ITALY SPECIAL

Rome, sweet Rome

Make yourself at home in the villas where popes and painters flourished, says James Hill

The villas of Rome are renaissance and baroque dollops of architectural beauty, hugged by parks and gardens situated in the heart of the city – although once they stood in open countryside. In ancient times, Roman villas were farms, but then popes, cardinals and even bankers went on to re-interpret the idea, in the process giving us some of the greatest art and architecture in the city (as well as somewhere to jog).

Villa Torlonia

Villa Torlonia is Rome's most recently refurbished museum complex, originally built in the 19th century by Rome's arriviste Torlonia family, the French banking clan which bank-rolled the Pope just as Napoleon rolled into Italy. It's like an architectural Woolworths with a fussy "pick and mix" approach to architecture, from the saccharine twee of the Casina delle Civette – a cross between a Swiss alpine lodge and a medieval church – to the neo-Palladian, neoclassical cool of the Casino Nobile (a small house rather than a gaming den), which is full of wall frescoes and whiter-than-white sculptures.

The villa became Mussolini's official residence from 1925 to his downfall in 1943 and pre-war Fascist footage often filmed him obsessing over his children in the now clipped and well-tended park which surrounds the main museum. No doubt the kids adored playing in the uncompleted family bunker he had built under the villa. You can still creep down and visit it.

Villa Torlonia (info@museivillatorlonia.it; www.museivillatorlonia.it). Open Tues-Sun, 9am-7pm during the summer; shorter opening hours in winter. Admission €4.50 (£3.75).



Galleria Borghese

Built as a palace of pleasure rather than a place to be lived in, the intimate Galleria Borghese is the concoction of the then Pope's nephew, the jolly, podgy and big-spending Cardinal Scipione Borghese. In the early 17th century, he backed some of the most talented (and badly behaved) superstar artistic yobs in Rome. When they weren't getting into trouble, Caravaggio and Bernini produced some of their greatest work for him. Here you'll see the pick of the former's paintings and the latter's early sculptures including Caravaggio's Madonna dei Palafrenieri and Bernini's theatrical Apollo and Daphne.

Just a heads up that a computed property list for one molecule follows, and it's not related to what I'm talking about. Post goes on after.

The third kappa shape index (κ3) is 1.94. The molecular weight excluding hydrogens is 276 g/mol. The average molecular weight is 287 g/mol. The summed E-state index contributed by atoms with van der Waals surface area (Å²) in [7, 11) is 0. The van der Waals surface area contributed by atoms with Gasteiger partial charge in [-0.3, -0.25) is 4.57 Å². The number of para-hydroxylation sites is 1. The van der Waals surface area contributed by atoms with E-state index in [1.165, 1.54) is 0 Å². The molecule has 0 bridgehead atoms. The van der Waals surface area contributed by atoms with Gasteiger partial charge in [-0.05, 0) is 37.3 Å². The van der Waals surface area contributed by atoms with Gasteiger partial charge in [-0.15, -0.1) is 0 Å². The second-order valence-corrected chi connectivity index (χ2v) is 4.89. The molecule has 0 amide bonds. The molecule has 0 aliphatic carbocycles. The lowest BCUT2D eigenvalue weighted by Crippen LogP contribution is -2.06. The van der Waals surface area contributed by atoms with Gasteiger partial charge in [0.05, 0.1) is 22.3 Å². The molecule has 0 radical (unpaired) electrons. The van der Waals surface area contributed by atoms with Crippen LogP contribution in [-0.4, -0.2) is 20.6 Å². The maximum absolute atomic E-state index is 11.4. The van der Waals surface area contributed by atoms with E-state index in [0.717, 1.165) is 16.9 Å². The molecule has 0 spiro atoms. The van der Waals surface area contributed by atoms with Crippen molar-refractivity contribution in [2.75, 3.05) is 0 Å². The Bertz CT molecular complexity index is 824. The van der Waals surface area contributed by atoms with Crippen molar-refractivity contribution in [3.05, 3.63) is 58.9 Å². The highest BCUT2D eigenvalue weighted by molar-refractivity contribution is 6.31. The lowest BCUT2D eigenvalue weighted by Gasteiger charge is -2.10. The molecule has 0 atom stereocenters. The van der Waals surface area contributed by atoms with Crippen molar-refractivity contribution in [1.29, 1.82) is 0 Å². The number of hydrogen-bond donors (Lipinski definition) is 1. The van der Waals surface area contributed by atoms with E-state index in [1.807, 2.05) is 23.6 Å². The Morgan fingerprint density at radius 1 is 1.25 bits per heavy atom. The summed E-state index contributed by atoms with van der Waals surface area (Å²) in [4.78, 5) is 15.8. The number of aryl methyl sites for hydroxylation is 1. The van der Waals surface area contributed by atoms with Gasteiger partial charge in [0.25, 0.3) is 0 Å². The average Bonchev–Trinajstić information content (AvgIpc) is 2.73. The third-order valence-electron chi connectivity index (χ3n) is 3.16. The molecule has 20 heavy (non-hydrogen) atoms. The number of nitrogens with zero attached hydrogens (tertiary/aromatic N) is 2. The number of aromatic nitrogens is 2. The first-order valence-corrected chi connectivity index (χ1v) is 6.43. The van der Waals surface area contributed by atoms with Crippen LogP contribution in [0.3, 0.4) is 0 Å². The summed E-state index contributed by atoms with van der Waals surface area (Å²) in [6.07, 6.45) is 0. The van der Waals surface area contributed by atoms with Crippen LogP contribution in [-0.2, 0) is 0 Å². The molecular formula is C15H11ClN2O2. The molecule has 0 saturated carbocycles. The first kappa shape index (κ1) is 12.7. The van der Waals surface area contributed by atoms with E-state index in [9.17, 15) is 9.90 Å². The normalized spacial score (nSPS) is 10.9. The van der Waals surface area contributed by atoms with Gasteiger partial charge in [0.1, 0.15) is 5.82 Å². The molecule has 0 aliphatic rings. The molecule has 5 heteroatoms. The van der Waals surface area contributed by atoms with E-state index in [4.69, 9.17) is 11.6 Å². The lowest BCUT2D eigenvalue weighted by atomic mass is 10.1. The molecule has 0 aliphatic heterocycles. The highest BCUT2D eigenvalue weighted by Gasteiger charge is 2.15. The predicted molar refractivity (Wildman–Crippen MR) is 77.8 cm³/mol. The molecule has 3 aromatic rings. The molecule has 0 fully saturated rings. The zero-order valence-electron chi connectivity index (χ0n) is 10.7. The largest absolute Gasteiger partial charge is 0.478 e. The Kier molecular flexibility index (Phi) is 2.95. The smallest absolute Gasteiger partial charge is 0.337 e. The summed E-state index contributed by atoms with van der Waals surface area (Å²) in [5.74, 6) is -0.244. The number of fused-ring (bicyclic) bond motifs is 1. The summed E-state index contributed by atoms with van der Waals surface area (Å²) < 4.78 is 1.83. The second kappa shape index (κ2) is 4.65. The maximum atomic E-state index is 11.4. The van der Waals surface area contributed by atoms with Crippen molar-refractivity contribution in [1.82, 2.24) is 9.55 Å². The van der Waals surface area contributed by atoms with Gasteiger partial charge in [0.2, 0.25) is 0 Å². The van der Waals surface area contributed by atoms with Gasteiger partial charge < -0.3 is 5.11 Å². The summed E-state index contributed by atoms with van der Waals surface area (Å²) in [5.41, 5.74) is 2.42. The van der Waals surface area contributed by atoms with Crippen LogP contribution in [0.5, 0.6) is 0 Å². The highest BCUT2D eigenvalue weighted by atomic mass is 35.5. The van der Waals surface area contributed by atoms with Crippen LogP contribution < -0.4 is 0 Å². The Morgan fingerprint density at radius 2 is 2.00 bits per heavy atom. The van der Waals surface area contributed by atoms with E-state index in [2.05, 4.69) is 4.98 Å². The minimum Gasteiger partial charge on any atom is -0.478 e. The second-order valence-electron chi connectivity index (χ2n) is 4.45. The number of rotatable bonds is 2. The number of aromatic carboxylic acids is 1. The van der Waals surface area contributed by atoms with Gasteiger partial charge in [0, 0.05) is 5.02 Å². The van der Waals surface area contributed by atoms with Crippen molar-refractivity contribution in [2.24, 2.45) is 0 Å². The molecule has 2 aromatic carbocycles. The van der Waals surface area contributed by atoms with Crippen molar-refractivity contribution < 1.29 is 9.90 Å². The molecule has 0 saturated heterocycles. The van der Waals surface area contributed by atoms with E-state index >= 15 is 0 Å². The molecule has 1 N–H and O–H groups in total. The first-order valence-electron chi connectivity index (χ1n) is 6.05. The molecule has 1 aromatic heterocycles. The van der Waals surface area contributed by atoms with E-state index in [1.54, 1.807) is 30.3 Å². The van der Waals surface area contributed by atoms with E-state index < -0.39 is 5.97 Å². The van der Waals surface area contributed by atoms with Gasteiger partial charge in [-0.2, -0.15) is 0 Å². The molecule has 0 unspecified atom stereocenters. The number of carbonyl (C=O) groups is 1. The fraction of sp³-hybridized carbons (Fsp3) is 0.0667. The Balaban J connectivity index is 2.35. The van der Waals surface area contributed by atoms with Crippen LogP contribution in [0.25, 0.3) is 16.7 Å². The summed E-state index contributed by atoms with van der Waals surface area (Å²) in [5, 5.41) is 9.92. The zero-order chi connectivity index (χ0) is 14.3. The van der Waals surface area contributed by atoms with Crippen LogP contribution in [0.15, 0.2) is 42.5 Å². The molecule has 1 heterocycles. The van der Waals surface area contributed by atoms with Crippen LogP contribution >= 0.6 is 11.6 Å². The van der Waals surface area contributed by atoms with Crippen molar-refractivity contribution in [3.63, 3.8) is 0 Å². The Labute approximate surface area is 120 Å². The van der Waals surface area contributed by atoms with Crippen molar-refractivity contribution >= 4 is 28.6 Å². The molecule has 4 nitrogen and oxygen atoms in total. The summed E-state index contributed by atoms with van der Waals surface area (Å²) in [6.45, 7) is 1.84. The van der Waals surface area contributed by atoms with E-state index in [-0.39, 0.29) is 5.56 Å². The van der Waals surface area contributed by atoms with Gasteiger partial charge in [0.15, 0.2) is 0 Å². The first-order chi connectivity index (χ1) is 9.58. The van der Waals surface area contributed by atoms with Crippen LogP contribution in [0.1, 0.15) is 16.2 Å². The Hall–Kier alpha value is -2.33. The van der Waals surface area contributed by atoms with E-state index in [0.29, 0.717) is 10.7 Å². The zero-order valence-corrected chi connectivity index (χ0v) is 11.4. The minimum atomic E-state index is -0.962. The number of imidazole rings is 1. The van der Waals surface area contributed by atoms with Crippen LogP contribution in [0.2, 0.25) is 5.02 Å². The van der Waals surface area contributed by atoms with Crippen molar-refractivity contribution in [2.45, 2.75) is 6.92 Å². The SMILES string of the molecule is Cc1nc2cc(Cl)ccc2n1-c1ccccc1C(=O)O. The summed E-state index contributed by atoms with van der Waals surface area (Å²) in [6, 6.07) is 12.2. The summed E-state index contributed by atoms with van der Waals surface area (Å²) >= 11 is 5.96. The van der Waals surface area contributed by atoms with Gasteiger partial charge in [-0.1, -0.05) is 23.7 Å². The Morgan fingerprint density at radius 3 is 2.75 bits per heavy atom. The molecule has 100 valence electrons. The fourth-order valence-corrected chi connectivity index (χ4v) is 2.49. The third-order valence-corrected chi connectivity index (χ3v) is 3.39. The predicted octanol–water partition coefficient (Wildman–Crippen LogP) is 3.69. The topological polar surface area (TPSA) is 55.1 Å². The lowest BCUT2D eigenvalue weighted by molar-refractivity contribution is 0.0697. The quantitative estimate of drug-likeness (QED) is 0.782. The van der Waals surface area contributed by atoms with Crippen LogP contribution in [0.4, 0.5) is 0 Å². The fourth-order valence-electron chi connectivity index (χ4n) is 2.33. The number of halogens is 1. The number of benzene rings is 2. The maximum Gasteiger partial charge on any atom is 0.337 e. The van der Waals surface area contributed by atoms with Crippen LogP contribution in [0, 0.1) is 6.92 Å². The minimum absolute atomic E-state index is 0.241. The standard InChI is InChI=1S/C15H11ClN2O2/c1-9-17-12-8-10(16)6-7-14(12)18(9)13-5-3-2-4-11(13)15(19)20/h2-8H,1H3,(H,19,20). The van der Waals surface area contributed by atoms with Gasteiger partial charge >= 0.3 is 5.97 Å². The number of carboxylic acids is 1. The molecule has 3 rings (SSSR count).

After a breathless two-hour slot in this packed gallery you can walk, meander, run, bike or even take a little toy train around Rome's largest central park. It was once a hard-edged formal renaissance garden but in the 1770s, Sir Jacob More smoothed out the edges and sculpted an English-style park in the heart of Rome, with plenty of umbrella pines and architectural folly to play hide-and-seek behind.

Galleria Borghese (pre-booked tickets only from 00 39 063 28 10 for bookings or visit www.galleriaborghese.it). Open Tues-Sun, 8.30am to 7.30pm. Admission €10.50 (£8.75).



Villa Farnesina

This was once the pad of the Bill Gates of early 16th-century Italy, Agostino Chigi, a papal backer, publisher, alum-oil exporting business mogul and renaissance squire. He built his villa in what was then countryside on beside the Tiber, and which is now the slightly passé district of Trastevere.

Known for throwing his best silver plate into the Tiber after a lavish meal just to impress his guests (he had a net at the bottom of the river ready to retrieve it later), Chigi hired the greats of the time to decorate his villa. These included Raphael, who famously couldn't get round to finishing the job so Chigi moved his girlfriend into the house. Today, most of the garden has been chewed off by a busy Tiber-side road but the villa contains jaw-dropping frescoes, busy with the narrative of Cupid and Psyche, in the loggia overlooking a once pristine renaissance garden. Upstairs are the first trompe l'oeil architectural perspectives in Rome. Best of all, this is one of the most cro wd-free museum experiences in the city.

Villa Farnesina (00 39 066 80 27 267; www.lincei.it). Open Monday to Saturday from 9am to 1pm. Admission €5 (£4.10).



Villa Doria Pamphili